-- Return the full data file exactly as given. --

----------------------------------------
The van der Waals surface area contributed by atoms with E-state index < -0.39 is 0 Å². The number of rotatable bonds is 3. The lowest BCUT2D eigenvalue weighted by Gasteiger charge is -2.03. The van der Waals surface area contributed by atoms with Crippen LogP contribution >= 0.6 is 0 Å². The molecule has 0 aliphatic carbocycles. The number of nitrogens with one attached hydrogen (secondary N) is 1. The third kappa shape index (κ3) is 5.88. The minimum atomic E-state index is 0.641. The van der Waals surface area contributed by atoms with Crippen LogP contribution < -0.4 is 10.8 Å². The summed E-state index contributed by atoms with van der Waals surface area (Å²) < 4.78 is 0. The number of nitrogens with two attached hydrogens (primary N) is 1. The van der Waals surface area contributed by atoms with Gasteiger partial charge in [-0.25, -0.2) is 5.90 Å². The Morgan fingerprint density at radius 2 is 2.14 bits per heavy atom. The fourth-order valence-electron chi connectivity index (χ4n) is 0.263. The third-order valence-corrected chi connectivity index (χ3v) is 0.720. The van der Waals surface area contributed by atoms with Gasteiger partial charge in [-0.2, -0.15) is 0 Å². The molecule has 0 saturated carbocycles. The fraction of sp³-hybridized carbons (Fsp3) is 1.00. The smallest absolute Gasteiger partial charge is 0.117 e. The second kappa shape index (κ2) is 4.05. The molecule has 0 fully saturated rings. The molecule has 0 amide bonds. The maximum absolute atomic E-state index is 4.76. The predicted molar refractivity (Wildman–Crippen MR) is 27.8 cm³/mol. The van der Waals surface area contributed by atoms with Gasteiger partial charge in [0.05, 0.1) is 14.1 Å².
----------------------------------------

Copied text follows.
The van der Waals surface area contributed by atoms with E-state index < -0.39 is 0 Å². The number of rotatable bonds is 3. The lowest BCUT2D eigenvalue weighted by Gasteiger charge is -2.03. The van der Waals surface area contributed by atoms with Crippen LogP contribution >= 0.6 is 0 Å². The molecule has 0 aliphatic carbocycles. The number of nitrogens with one attached hydrogen (secondary N) is 1. The third kappa shape index (κ3) is 5.88. The minimum atomic E-state index is 0.641. The van der Waals surface area contributed by atoms with Crippen LogP contribution < -0.4 is 10.8 Å². The summed E-state index contributed by atoms with van der Waals surface area (Å²) < 4.78 is 0. The number of nitrogens with two attached hydrogens (primary N) is 1. The van der Waals surface area contributed by atoms with Gasteiger partial charge in [-0.25, -0.2) is 5.90 Å². The Morgan fingerprint density at radius 2 is 2.14 bits per heavy atom. The fourth-order valence-electron chi connectivity index (χ4n) is 0.263. The third-order valence-corrected chi connectivity index (χ3v) is 0.720. The van der Waals surface area contributed by atoms with Gasteiger partial charge in [-0.2, -0.15) is 0 Å². The molecule has 0 saturated carbocycles. The fraction of sp³-hybridized carbons (Fsp3) is 1.00. The smallest absolute Gasteiger partial charge is 0.117 e. The second kappa shape index (κ2) is 4.05. The molecule has 0 fully saturated rings. The molecule has 0 amide bonds. The maximum absolute atomic E-state index is 4.76. The predicted molar refractivity (Wildman–Crippen MR) is 27.8 cm³/mol. The van der Waals surface area contributed by atoms with Gasteiger partial charge in [0.05, 0.1) is 14.1 Å².